Hundreds of Colombians have fled Venezuela since last week, amid an escalating border crisis between the two countries. Last week, Venezuelan President Nicolas Maduro ordered the closure of a key border crossing after smugglers injured three Venezuelan soldiers and a civilian. The president also ordered the deportation of Colombians who are in Venezuela illegally. Zlatica Hoke reports.
Video

Video Is China's Economic Data Accurate?

Some investors say China's wild stock market gyrations have been made worse by worries about the reliability of that nation's economic data. And some critics say the reports can mislead investors by painting an unrealistically-strong picture of the economy. A key China scholar says Beijing is not fudging ((manipulating)) the numbers, but that the economy is evolving quickly from smoke-stack industries to services, and the ways of tracking new economic activity are falling behind the change. V
Video

Video Next to Iran, Climate at Forefront of Obama Agenda

President Barack Obama this week announced new initiatives aimed at making it easier for Americans to access renewable energy sources such as solar and wind. Obama is not slowing down when it comes to pushing through climate change measures, an issue he says is the greatest threat to the country’s national security. VOA correspondent Aru Pande has more from the White House.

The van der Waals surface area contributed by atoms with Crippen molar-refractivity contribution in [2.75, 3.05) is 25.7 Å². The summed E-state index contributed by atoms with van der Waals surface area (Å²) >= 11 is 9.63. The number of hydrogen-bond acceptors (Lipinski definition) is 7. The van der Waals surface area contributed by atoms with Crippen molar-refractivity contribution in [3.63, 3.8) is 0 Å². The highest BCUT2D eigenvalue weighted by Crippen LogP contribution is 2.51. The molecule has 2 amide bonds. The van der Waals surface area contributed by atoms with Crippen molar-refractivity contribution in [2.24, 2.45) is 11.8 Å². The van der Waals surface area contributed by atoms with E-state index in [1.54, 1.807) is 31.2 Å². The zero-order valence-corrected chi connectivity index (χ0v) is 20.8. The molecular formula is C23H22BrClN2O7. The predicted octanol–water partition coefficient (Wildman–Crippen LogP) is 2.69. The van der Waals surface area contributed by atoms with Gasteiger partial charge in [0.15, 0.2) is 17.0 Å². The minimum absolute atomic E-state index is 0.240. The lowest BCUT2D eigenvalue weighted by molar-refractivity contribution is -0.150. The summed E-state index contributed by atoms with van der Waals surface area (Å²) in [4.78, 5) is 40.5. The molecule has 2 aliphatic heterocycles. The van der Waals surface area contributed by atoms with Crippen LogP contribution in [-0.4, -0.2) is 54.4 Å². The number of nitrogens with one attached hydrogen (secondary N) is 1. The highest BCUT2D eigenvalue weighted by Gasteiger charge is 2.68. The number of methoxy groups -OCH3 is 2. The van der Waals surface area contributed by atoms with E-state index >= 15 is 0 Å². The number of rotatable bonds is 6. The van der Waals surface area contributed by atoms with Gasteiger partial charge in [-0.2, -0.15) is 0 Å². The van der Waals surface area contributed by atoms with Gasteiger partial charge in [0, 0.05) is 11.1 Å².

Video

Video Shipping Containers Provide Experimental Housing

Housing prices around the San Francisco Bay area are out of reach for many people, so some young entrepreneurs, artists and tech industry workers are creating their own houses using converted shipping containers. But as VOA's Mike O’Sullivan reports from Oakland, the effort requires ingenuity and dealing with restrictive local laws.
Video

Video Arctic Draws International Competition for Oil

A new geopolitical “Great Game” is underway in earth’s northernmost region, the Arctic, where Russia has claimed a large area for resource development and President Barack Obama recently approved Shell Oil Company’s test-drilling project in an area under U.S. control. Greg Flakus reports.
Video

Video Philippine Maritime Police: Chinese Fishermen a Threat to Country’s Security